Mikhail Alekseevich Kuzmin (1872 - 1936 / Russia)
Biography of Mikhail Alekseevich Kuzmin
Mikhail Alekseevich Kuzmin (1872–1936) was a symbolist poet, prose writer, and playwright. Openly gay, he wrote the first celebrations of gay themes in Russian literature, and the first Russian coming-out novel, Wings (1907), in which a young man learns to accept his sexuality, which makes him feel as if he has grown wings. Kuzmin too was a poet who mined his own biography, incorporating its associations and events in his poem-cycles.
As censorship tightened and ideological wars raged in proletarian literature, Kuzmin's diary (1906-1934) chronicled a life lived through sexuality, art and contemplation of the everyday. His finest autobiographical poem cycle, The Trout Breaks through the Ice (published in 1928) demonstrated the muscularity and range of his mature voice, and evoked a reply from Anna Akhmatova, her famous Poem without a Hero.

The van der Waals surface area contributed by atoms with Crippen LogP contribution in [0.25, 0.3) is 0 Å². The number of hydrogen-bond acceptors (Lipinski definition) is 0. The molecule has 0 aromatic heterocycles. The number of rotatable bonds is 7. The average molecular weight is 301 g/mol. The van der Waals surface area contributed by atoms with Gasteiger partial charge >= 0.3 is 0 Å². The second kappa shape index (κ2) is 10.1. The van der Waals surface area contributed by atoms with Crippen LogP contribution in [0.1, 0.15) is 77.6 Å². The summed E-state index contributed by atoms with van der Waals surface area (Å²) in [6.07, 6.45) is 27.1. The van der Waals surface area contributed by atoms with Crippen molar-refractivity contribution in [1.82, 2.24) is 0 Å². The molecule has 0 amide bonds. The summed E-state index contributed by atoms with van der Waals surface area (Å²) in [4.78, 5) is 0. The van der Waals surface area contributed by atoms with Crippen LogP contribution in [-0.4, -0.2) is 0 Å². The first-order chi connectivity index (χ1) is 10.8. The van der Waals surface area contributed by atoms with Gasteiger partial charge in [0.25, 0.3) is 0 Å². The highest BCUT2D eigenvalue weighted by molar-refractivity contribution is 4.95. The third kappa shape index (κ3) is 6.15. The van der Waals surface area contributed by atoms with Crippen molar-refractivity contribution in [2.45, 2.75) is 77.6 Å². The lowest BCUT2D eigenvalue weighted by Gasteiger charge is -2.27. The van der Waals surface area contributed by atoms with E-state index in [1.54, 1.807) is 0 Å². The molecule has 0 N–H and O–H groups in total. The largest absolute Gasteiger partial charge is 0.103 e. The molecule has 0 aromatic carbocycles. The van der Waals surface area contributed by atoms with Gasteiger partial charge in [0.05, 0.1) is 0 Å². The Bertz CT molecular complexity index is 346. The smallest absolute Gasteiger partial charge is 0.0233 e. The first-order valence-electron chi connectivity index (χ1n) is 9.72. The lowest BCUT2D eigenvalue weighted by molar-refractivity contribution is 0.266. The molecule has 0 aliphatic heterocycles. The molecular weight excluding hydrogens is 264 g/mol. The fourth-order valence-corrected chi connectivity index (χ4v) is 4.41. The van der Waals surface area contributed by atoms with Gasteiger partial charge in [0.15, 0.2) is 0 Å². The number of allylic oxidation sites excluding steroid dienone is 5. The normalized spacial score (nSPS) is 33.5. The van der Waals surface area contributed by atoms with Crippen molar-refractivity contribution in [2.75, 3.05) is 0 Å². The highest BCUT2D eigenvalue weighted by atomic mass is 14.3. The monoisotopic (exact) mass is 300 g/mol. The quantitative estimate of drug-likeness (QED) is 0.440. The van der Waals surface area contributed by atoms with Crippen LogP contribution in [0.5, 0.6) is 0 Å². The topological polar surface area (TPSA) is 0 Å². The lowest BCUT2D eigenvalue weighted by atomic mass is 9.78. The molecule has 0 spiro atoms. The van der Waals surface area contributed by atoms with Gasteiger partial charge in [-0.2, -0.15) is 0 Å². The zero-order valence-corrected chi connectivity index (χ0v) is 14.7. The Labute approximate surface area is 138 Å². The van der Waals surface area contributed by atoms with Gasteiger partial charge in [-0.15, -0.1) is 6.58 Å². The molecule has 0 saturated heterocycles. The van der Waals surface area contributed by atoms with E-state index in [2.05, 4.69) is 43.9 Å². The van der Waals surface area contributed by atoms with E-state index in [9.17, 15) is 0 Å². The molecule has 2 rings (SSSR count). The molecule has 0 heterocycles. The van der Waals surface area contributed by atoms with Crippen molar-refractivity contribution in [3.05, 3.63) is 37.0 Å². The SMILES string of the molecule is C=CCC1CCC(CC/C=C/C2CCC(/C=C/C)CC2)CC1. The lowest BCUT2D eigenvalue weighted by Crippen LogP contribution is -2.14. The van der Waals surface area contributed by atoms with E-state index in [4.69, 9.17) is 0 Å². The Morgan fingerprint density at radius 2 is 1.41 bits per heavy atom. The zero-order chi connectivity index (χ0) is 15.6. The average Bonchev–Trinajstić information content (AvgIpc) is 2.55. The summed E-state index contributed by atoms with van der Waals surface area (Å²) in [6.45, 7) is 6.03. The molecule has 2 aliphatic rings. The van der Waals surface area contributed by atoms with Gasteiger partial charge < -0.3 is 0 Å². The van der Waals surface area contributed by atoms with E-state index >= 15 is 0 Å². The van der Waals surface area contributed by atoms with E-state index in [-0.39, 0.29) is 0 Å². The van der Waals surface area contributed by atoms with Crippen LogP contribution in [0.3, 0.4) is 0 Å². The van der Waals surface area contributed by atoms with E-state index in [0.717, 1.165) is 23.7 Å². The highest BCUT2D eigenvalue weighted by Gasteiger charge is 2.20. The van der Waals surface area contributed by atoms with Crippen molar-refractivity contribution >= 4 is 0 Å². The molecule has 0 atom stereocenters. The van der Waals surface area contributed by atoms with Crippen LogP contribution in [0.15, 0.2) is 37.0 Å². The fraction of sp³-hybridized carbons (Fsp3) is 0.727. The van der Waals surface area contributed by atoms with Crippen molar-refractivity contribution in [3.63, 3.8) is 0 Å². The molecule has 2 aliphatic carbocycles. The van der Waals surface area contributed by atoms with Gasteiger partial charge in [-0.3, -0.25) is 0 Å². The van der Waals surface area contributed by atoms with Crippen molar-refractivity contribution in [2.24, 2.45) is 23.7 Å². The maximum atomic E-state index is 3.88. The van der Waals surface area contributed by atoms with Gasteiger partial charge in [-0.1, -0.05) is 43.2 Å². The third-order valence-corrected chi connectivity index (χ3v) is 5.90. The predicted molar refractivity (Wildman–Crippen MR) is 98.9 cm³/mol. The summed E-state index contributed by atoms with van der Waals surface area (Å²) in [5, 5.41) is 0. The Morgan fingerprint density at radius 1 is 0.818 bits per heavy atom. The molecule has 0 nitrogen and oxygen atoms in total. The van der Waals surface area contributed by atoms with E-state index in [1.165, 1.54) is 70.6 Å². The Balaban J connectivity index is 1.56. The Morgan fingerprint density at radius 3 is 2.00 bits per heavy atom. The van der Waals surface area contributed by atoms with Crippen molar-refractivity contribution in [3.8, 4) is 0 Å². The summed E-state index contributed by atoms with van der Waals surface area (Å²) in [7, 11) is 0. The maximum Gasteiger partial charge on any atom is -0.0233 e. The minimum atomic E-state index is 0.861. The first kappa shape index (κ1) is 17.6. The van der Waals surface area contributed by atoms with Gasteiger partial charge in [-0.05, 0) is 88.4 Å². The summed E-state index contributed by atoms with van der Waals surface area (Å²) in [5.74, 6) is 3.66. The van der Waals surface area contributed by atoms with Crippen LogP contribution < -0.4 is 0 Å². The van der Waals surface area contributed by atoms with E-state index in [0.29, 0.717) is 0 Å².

Mikhail Kuzmin died on March 1, 1936 of pneumonia.
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- Artesian Well
- Fuji In A Saucer: The Poem
- I Am Leaving Alexandria
- I Gather Motley Flowers
- May Dew
- My Groom And Friend
- Sun, Sun
- The Sense Of Your Bidding
- We Were Four Sisters
- When Someone Says: "Alexandria"
- Where Will I Find Words
Where Will I Find Words
Where will I find words to describe our stroll,
The Chablis on ice, the toasted bread
And the sweet agate of ripe cherries?
Sunset is far off, and the sea resounds with
The splash of bodies, hot and glad for cool dampness.
Your tender look is playful and alluring, -
Like comedy's pretty, pealing nonsense
Or the capricious pen of Marivaux.